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Malaria remains a major public health problem worldwide. The immune mechanisms that mediate protection against malaria are still unclear. Previously, we reported that mesenchymal stem cells (MSCs) play a critical role in host protection against malaria by altering the dynamic balance of T regulatory cells and effector T cells producing inflammatory cytokines. Here, we report that MSCs reprogram haematopoiesis in primary (bone marrow) and secondary (spleen) lymphoid organs to provide host protection against malaria. Adoptive transfer of MSCs from malaria-infected mice to naïve recipient mice that were subsequently infected with malaria parasites dramatically accelerated the formation of colony-forming units-erythroid cells in the bone marrow. Adoptively transferred MSCs also induced expression of the key erythroid cell differentiation factor GATA-1 in the spleen of recipient animals. Interestingly, we further observed a subtle increase in the CD34+ hematopoietic stem and progenitor cells in lymphoid organs, including spleen and lymph nodes. Infusion of MSCs also enhanced T cell proliferation, resulting in increased numbers of both CD4+ and CD8+ T cells in the spleen. MSCs also inhibited the induction of the negative co-stimulatory receptor programmed death-1 by T cells in recipient animals upon infection with malaria parasites. Taken together, our findings suggest that MSCs play a critical role in host protection against malaria infection by modulating erythropoiesis and lymphopoiesis.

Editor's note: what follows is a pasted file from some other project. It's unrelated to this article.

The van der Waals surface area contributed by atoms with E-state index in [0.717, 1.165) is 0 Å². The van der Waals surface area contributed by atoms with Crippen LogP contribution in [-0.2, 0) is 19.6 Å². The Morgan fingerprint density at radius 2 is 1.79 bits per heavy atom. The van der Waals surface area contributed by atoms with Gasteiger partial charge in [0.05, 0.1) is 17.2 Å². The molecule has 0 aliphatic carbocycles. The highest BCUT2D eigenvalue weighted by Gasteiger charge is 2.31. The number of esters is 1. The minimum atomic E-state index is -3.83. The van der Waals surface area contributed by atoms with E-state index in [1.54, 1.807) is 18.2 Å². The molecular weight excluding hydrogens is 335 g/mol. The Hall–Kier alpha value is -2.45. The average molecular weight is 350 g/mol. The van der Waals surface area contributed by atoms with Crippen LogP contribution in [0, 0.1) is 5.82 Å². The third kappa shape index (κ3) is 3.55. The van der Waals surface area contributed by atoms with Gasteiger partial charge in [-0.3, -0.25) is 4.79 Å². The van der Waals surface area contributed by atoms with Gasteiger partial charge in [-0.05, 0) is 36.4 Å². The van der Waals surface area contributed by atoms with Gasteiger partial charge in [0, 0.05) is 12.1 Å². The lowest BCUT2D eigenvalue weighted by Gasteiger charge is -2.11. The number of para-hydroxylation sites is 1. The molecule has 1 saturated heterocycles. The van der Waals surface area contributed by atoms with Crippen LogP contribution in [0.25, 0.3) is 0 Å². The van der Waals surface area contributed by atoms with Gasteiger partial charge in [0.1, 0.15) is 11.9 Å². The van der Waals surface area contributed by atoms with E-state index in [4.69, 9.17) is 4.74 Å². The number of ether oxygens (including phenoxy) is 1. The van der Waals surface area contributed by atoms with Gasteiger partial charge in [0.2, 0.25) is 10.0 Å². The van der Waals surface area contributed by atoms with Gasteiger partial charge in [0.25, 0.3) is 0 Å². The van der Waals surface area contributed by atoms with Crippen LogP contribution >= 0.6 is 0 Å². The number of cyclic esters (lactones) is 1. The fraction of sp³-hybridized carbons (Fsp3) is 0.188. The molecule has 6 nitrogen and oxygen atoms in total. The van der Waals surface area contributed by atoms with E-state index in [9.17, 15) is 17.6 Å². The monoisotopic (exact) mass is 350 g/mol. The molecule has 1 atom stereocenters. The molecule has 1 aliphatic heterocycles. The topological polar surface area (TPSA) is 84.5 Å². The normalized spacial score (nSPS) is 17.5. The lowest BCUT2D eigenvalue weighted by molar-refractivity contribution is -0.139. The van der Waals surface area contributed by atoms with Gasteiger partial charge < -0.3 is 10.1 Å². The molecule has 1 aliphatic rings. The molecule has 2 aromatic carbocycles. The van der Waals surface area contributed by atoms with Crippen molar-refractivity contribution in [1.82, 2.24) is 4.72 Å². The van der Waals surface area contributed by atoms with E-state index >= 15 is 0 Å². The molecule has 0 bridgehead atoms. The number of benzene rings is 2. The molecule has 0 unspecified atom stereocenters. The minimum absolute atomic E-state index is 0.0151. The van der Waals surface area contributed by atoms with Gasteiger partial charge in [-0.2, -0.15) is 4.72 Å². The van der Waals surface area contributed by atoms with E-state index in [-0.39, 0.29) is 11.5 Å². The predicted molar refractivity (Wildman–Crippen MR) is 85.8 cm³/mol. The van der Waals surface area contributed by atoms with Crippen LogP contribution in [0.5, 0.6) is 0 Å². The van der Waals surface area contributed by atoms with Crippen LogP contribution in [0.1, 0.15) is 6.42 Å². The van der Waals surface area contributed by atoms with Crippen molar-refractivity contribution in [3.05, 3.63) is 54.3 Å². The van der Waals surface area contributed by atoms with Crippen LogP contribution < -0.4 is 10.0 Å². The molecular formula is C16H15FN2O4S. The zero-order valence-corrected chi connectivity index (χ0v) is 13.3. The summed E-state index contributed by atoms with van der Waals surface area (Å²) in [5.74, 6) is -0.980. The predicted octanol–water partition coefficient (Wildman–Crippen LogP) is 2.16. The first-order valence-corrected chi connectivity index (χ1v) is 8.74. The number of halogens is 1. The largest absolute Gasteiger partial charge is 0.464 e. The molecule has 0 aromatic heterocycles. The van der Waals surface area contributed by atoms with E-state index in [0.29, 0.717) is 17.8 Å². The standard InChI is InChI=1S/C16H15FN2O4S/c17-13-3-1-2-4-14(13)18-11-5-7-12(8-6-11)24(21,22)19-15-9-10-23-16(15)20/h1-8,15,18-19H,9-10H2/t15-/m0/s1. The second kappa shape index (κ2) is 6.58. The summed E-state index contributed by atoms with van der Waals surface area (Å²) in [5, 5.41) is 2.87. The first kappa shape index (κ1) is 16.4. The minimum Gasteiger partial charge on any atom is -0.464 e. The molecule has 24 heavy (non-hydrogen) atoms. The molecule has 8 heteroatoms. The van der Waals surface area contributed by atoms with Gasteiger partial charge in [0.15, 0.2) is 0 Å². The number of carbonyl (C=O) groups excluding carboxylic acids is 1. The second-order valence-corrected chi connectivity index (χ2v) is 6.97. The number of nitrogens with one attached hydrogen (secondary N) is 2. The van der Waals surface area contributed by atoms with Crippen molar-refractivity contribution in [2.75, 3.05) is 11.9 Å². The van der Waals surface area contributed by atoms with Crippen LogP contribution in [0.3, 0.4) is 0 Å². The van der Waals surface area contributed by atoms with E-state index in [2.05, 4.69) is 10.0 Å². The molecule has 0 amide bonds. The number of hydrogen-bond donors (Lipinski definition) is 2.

Reva S Thakur, Vikky Awasthi, Anirban Sanyal, Samit Chatterjee, Swati Rani, Rubika Chauhan, Meenu Kalkal, Mrinalini Tiwari, Veena Pande, Jyoti Das. Mesenchymal stem cells protect against malaria pathogenesis by reprogramming erythropoiesis in the bone marrow. Cell death discovery. 2020 Nov 15;6(1):125

PMID: 33298881

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